Third largest global crime
Karachi:The absence of viable networking between civil society organisations and relevant government departments in South Asia hampers initiatives to curtail human trafficking. This makes the practice the third largest illegal trade in the world after drugs and weapons, a workshop was told on Friday.
The National Consultation of the South Asia Joint Regional Action Forum (JRAF) on Anti Trafficking and Safe Migration was attended by a large number of people from civil society organizations as well as government officials. This included the the Protector of Emigrants and the Human Rights department as well as representatives of the Pakistan National Federation of Trade Unions, Overseas Pakistanis Foundation, Sindh AIDS Control Programme, National Institute of Labour Administration Training and IG Prisons participated in the consultation.
Nimalika Fernando, a human rights activist from Sri Lanka and Interim Coordinator South Asian Regional Initiative (SARI/Equity) said that Sri Lanka was also facing the problem of human trafficking and said that females are mostly victims of trafficking syndicates because they migrate to foreign countries as domestic workers.
She suggested that employment opportunities should be created to avoid this trade and a policy for safe migration be adopted. She said that it is the responsibility of the women rights activists to deal with the problem.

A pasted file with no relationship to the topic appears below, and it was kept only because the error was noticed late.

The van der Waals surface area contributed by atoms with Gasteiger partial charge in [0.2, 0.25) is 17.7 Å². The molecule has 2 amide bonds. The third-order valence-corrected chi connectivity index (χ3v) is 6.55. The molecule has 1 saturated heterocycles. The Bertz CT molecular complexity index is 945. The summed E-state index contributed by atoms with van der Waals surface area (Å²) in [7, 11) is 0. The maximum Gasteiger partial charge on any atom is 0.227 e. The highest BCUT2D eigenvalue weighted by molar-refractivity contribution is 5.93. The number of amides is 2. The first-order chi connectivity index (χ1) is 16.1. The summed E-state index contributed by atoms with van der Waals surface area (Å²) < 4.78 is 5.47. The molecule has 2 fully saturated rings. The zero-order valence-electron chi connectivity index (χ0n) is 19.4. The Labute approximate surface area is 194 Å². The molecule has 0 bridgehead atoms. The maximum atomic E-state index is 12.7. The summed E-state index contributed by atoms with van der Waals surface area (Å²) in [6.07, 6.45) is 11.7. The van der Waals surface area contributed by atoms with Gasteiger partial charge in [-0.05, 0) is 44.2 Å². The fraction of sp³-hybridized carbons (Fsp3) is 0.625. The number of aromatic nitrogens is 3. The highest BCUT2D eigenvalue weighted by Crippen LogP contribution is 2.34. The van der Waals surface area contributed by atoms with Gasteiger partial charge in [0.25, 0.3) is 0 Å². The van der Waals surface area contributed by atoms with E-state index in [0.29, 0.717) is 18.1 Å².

Human Rights lawyer Zia Awan presented a report on the state of human trafficking in Pakistan and refered to national legislation and mechanism.
According to local laws, a Pakistani woman below 35 years of age is not allowed to migrate as a domestic worker. Awan argued that instead of restricting employment on the basis of a woman’s age, protective measures for the safety of a female citizen should be adopted. He also said that most women are trafficked through a visit visa process, which goes unchecked
Sharing his data on issues related to trafficking of women and children, he said that 16,404 cases of kidnapping of women and children were reported since 2000 in Pakistan. “In 2007 alone, 1,059 cases of kidnapping and 362 cases of human trafficking have been reported so far,”he said.
IG Prisons, Sindh, M Yameen Khan pointed out that the transfer of trafficking cases to Pakistan from abroad means further punishment for the victim who has already served his term. “If a victim is prosecuted in the Middle East for instance, the case should not be transferred where he is punished again and which only leads to overcrowding in our prisons,”he said.
He revealed that there are currently 6,000 prisoners in the central jail against the capacity of accommodating 1,400 prisoners. “Only 20 per cent of them are convicted while the remaining 80 per cent are under trial prisoners,”he said.
Awan suggested that a committee of govt and civil society representatives should review the SAARC convention as human trafficking is an issue of concern for all South Asian countries.
Source: The News